Dear Uncle Colin,

How come $0.3^{0.3} > 0.4^{0.4}$?

– Puzzling Over It, Some Surprisingly Ordered Numbers

Hi, POISSON, and thank you for your message!

It is a bit surprising, isn’t it? You would expect $x^x$ to increase everywhere, at first glance.

### Why it doesn’t

We can see that this isn’t the case if we differentiate $y=x^x$ – or rather, $\ln(y)=x\ln(x)$, which is much more tractable. We get $\frac{1}{y} \dydx = \ln(x) + 1$, so $\dydx = x^x \br{\ln(x)+1}$.

That clearly gives a turning point when $\ln(x)=-1$, which it does when $x=e^{-1}$ – bang in between your two values of $x$.

### Why in particular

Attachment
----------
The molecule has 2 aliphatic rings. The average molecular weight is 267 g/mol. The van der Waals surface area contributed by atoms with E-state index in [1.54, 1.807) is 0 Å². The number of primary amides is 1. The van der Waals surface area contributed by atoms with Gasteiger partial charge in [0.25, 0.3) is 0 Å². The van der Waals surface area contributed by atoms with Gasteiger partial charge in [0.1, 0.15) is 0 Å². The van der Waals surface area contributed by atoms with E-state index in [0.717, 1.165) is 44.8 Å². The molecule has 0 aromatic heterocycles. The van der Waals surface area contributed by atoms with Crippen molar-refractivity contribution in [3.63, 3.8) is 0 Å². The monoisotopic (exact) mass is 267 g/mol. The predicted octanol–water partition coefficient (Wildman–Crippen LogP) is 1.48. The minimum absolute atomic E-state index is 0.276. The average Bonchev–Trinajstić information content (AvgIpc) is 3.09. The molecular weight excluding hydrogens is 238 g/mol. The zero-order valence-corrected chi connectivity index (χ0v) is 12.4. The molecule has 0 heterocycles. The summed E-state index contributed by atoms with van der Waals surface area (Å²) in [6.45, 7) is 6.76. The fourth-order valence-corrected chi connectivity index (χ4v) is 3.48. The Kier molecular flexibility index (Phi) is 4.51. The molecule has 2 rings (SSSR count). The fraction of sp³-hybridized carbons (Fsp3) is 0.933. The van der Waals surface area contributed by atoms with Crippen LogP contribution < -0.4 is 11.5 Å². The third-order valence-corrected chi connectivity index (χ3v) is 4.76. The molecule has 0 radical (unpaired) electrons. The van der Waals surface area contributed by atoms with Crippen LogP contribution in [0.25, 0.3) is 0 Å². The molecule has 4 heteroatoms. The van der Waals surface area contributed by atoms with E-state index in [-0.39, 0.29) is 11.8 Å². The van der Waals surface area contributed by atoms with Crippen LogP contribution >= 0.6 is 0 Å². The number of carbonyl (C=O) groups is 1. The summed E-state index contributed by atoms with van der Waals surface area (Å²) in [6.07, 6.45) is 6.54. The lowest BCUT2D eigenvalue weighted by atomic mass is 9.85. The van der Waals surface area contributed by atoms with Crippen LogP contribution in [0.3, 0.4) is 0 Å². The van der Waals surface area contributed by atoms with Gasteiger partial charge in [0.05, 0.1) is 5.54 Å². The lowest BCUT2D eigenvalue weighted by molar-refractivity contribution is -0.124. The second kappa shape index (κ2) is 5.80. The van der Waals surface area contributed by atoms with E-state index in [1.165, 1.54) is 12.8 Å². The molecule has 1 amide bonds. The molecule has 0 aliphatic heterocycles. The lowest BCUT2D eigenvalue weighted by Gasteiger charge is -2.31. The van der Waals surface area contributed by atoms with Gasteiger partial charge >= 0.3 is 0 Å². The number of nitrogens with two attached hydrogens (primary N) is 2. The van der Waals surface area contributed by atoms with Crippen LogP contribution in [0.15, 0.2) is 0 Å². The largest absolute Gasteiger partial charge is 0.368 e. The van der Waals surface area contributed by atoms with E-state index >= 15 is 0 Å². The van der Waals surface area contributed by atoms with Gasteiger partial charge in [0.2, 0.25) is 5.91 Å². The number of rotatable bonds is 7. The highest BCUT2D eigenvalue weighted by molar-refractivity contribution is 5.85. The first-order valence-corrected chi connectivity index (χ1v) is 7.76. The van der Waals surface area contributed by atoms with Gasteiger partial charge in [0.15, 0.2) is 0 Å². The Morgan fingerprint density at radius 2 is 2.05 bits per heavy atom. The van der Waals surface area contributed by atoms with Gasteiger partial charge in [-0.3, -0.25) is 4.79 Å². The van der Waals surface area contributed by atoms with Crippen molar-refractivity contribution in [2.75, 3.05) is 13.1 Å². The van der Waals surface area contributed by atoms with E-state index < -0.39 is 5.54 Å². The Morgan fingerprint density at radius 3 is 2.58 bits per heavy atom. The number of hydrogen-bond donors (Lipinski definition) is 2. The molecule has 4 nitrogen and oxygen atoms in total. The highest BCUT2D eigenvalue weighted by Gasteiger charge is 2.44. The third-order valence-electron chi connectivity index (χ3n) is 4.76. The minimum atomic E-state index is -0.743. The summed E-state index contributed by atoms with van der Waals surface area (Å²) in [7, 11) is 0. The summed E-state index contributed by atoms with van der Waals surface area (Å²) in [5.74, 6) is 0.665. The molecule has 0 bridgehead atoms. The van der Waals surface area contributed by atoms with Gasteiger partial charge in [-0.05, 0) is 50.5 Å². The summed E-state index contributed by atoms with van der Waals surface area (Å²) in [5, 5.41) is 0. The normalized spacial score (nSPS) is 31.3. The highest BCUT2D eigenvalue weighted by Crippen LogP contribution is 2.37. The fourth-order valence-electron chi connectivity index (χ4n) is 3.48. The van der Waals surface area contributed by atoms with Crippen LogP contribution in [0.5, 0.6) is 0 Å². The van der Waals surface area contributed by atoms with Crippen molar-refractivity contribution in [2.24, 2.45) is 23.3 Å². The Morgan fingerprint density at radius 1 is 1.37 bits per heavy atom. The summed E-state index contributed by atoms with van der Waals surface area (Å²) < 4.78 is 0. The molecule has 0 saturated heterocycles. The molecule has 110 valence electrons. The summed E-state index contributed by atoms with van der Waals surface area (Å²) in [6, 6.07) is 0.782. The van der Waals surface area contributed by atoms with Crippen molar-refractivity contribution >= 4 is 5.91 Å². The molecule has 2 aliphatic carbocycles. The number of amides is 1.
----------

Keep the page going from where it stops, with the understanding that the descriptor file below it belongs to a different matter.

To compare $y_1=0.3^{0.3}$ and $y_2=0.4^{0.4}$, I might start by comparing their tenth powers. Bear with me: unlike $x^x$, $f(x)=x^{10}$ *is* a strictly increasing function (for $x\ge 0$), so whichever number has the bigger 10th power is the bigger number.

So, $y_1^{10}=0.3^3$ and $y_2^{10}=0.4^4$. Dealing with those as fraction, $y_1^{10} = \frac{3^3}{10^3}$ and $y_2^{10} = \frac{4^4}{10^4}$.

The first of those is $\frac{27}{1,000}$, and the second is $\frac{256}{10,000}$, which is slightly smaller – the underlying reason is that $4^4$ is less than ten times greater than $3^3$.

Hope that helps!

– Uncle Colin

## Colin

Colin is a Weymouth maths tutor, author of several Maths For Dummies books and A-level maths guides. He started Flying Colours Maths in 2008.
He lives with an espresso pot and nothing to prove.